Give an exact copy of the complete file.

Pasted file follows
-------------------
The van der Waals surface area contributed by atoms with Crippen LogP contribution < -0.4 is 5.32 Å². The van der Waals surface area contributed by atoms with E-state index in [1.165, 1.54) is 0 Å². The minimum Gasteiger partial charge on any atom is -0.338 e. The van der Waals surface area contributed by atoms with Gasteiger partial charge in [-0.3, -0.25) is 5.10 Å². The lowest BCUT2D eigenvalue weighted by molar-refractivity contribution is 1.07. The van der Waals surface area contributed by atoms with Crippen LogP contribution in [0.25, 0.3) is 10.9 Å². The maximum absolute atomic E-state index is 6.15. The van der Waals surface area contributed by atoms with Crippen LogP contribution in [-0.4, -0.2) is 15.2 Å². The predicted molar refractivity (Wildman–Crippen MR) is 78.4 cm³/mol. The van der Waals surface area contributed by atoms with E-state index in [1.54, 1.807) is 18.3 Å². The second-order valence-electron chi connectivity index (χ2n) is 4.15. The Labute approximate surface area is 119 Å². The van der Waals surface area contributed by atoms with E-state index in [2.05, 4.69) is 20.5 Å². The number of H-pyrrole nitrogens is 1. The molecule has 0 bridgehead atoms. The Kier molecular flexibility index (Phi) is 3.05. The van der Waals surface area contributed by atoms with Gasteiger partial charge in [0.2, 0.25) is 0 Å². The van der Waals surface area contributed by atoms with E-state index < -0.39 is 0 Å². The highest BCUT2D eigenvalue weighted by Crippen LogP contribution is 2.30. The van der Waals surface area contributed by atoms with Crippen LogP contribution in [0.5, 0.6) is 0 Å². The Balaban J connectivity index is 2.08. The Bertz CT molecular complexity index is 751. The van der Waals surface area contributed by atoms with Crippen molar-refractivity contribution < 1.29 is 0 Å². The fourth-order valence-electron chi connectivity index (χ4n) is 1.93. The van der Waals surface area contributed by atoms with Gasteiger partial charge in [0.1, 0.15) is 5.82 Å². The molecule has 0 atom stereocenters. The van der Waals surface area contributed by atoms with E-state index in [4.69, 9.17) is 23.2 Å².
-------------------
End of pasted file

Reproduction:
The van der Waals surface area contributed by atoms with Crippen LogP contribution < -0.4 is 5.32 Å². The van der Waals surface area contributed by atoms with E-state index in [1.165, 1.54) is 0 Å². The minimum Gasteiger partial charge on any atom is -0.338 e. The van der Waals surface area contributed by atoms with Gasteiger partial charge in [-0.3, -0.25) is 5.10 Å². The lowest BCUT2D eigenvalue weighted by molar-refractivity contribution is 1.07. The van der Waals surface area contributed by atoms with Crippen LogP contribution in [0.25, 0.3) is 10.9 Å². The maximum absolute atomic E-state index is 6.15. The van der Waals surface area contributed by atoms with Crippen LogP contribution in [-0.4, -0.2) is 15.2 Å². The predicted molar refractivity (Wildman–Crippen MR) is 78.4 cm³/mol. The van der Waals surface area contributed by atoms with E-state index in [1.54, 1.807) is 18.3 Å². The second-order valence-electron chi connectivity index (χ2n) is 4.15. The Labute approximate surface area is 119 Å². The van der Waals surface area contributed by atoms with E-state index in [2.05, 4.69) is 20.5 Å². The number of H-pyrrole nitrogens is 1. The molecule has 0 bridgehead atoms. The Kier molecular flexibility index (Phi) is 3.05. The van der Waals surface area contributed by atoms with Gasteiger partial charge in [0.2, 0.25) is 0 Å². The van der Waals surface area contributed by atoms with E-state index < -0.39 is 0 Å². The highest BCUT2D eigenvalue weighted by Crippen LogP contribution is 2.30. The van der Waals surface area contributed by atoms with Crippen LogP contribution in [0.5, 0.6) is 0 Å². The Balaban J connectivity index is 2.08. The Bertz CT molecular complexity index is 751. The van der Waals surface area contributed by atoms with Crippen molar-refractivity contribution < 1.29 is 0 Å². The fourth-order valence-electron chi connectivity index (χ4n) is 1.93. The van der Waals surface area contributed by atoms with Gasteiger partial charge in [0.1, 0.15) is 5.82 Å². The molecule has 0 atom stereocenters. The van der Waals surface area contributed by atoms with E-state index in [4.69, 9.17) is 23.2 Å².